Sync offers Bluetooth audio streaming, but the display lacks any track information.
The Mustang GT's console contains a USB port, which works with any USB storage device or an iPod cable. This Sync-enabled music source lets you request music by name with the voice command system, again something that works exceedingly well. Other automakers are only starting to catch up with this functionality.
As CNET's car lacked the hard-drive-based navigation system, there was no onboard music storage. But the car included Bluetooth streaming audio, satellite radio, and a CD/DVD slot. The Bluetooth streaming-audio interface is limited, showing no song information on the radio display, but letting you skip forward tracks with the stereo controls.
Ford equips the Mustang GT with an audio system by Shaker, the stock system using a 500-watt amp with eight speakers. That system can be upgraded to the Shaker 1000 system, with 1,000 watts.
The base system, though powerful, isn't very good. There is no depth to music, the speakers hammering out all nuance and flattening the timbre. Layers get lost in a generally muddy middle frequency. Bass does not come through with any kind of sharp edge. The sound quality is average for cars, but audiophiles will find a lot to be desired.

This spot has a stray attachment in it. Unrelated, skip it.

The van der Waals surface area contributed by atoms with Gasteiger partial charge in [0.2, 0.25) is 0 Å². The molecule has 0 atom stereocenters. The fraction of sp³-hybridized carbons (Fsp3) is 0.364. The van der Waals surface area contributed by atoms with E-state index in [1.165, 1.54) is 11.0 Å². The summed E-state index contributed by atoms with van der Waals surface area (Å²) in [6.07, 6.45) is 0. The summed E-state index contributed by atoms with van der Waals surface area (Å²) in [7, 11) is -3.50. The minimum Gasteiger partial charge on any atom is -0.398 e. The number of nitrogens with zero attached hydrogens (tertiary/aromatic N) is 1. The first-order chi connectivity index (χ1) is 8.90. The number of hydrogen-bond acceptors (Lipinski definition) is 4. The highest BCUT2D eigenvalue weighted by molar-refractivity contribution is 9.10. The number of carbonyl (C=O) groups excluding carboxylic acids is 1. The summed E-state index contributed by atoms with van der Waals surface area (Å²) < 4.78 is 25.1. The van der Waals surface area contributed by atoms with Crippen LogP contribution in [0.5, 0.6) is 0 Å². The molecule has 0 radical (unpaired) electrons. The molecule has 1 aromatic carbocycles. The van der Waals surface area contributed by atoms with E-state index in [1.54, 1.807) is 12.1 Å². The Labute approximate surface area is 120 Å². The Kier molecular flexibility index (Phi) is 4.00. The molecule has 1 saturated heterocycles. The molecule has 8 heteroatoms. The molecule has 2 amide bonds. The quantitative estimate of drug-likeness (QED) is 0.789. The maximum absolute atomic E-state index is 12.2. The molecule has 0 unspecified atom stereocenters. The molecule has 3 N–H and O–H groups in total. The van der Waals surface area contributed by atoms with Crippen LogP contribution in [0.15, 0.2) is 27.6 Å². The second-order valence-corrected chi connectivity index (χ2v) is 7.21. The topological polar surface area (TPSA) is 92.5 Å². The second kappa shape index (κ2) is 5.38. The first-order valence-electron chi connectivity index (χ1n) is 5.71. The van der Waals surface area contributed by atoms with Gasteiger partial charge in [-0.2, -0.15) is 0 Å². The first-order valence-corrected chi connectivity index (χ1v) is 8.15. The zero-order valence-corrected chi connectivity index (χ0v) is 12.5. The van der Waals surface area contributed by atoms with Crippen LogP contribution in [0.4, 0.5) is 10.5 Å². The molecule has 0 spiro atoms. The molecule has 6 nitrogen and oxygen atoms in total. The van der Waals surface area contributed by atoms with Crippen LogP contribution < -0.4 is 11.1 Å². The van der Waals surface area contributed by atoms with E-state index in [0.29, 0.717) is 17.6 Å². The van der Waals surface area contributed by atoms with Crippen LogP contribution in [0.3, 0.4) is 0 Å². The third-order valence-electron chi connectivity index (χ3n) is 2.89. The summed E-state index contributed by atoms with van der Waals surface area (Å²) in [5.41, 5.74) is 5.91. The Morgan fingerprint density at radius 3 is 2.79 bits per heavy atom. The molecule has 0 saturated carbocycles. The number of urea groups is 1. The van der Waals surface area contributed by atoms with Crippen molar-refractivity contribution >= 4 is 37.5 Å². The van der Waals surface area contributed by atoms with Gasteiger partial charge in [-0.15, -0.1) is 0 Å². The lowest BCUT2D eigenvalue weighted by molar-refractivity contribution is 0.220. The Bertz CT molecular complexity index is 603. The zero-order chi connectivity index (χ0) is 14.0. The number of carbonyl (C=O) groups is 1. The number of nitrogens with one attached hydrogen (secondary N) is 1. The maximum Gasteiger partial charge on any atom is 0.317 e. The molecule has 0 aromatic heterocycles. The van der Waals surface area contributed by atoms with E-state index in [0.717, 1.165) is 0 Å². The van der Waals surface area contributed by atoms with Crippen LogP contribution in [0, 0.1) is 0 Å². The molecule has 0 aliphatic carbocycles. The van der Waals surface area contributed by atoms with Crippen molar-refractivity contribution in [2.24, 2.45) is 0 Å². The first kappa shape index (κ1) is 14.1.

The 2011 Ford Mustang GT is great fun to drive, and shows excellent styling. The car is a looker, and its big engine makes an impressive sound under acceleration. But its EPA fuel economy requires a driving style that takes all the fun out of it. Expect real-world fuel economy in the midteens, which also means shortened driving range.
Although not part of the muscle car mystique, Ford's standard and available cabin tech for the Mustang GT are very good, offering a set of very useful features with the navigation system. Sync remains one of the best technologies for integrating phones and MP3 players. The Shaker audio system is a letdown, but could probably be improved through a set of aftermarket speakers.
|Model||2011 Ford Mustang|
|Power train||5-liter V-8, six-speed manual transmission|
|EPA fuel economy||17 mpg city/26 mpg highway|
|Observed fuel economy||15.4 mpg|
|Navigation||Hard-drive-based with traffic|
|Bluetooth phone support||Standard|
|Disc player||MP3-compatible single-CD/DVD|
|MP3 player support||iPod, Zune, others|
|Other digital audio||Onboard hard drive, USB drive, Bluetooth streaming, auxiliary input, satellite radio, HD radio|
|Audio system||Shaker 500-watt eight-speaker system|
|Driver aids||Backup camera|
|Price as tested||$36,675|